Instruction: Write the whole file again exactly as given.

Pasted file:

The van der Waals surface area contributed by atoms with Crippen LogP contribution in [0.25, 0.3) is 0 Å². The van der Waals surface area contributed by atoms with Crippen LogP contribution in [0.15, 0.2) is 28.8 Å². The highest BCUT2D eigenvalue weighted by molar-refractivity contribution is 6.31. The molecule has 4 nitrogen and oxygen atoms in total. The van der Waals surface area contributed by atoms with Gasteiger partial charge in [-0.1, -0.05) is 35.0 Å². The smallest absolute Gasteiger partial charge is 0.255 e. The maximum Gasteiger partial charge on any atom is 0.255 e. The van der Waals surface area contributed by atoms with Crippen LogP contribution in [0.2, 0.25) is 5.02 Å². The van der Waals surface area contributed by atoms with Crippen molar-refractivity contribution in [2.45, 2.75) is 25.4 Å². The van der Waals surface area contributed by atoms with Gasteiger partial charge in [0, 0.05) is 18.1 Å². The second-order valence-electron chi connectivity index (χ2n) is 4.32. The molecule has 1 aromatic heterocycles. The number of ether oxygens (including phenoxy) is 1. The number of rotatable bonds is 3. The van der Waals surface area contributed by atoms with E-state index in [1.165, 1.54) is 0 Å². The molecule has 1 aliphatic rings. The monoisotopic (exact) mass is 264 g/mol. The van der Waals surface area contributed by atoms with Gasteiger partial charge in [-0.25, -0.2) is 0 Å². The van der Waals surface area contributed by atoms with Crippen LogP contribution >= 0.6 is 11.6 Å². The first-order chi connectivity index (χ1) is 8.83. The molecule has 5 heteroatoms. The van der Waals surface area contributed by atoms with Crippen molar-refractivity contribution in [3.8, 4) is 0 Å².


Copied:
The van der Waals surface area contributed by atoms with Crippen LogP contribution in [0.25, 0.3) is 0 Å². The van der Waals surface area contributed by atoms with Crippen LogP contribution in [0.15, 0.2) is 28.8 Å². The highest BCUT2D eigenvalue weighted by molar-refractivity contribution is 6.31. The molecule has 4 nitrogen and oxygen atoms in total. The van der Waals surface area contributed by atoms with Gasteiger partial charge in [-0.1, -0.05) is 35.0 Å². The smallest absolute Gasteiger partial charge is 0.255 e. The maximum Gasteiger partial charge on any atom is 0.255 e. The van der Waals surface area contributed by atoms with Crippen LogP contribution in [0.2, 0.25) is 5.02 Å². The van der Waals surface area contributed by atoms with Crippen molar-refractivity contribution in [2.45, 2.75) is 25.4 Å². The van der Waals surface area contributed by atoms with Gasteiger partial charge in [0, 0.05) is 18.1 Å². The second-order valence-electron chi connectivity index (χ2n) is 4.32. The molecule has 1 aromatic heterocycles. The number of ether oxygens (including phenoxy) is 1. The number of rotatable bonds is 3. The van der Waals surface area contributed by atoms with E-state index in [1.165, 1.54) is 0 Å². The molecule has 1 aliphatic rings. The monoisotopic (exact) mass is 264 g/mol. The van der Waals surface area contributed by atoms with Gasteiger partial charge in [-0.25, -0.2) is 0 Å². The van der Waals surface area contributed by atoms with Crippen LogP contribution >= 0.6 is 11.6 Å². The first-order chi connectivity index (χ1) is 8.83. The molecule has 5 heteroatoms. The van der Waals surface area contributed by atoms with Crippen molar-refractivity contribution in [3.8, 4) is 0 Å².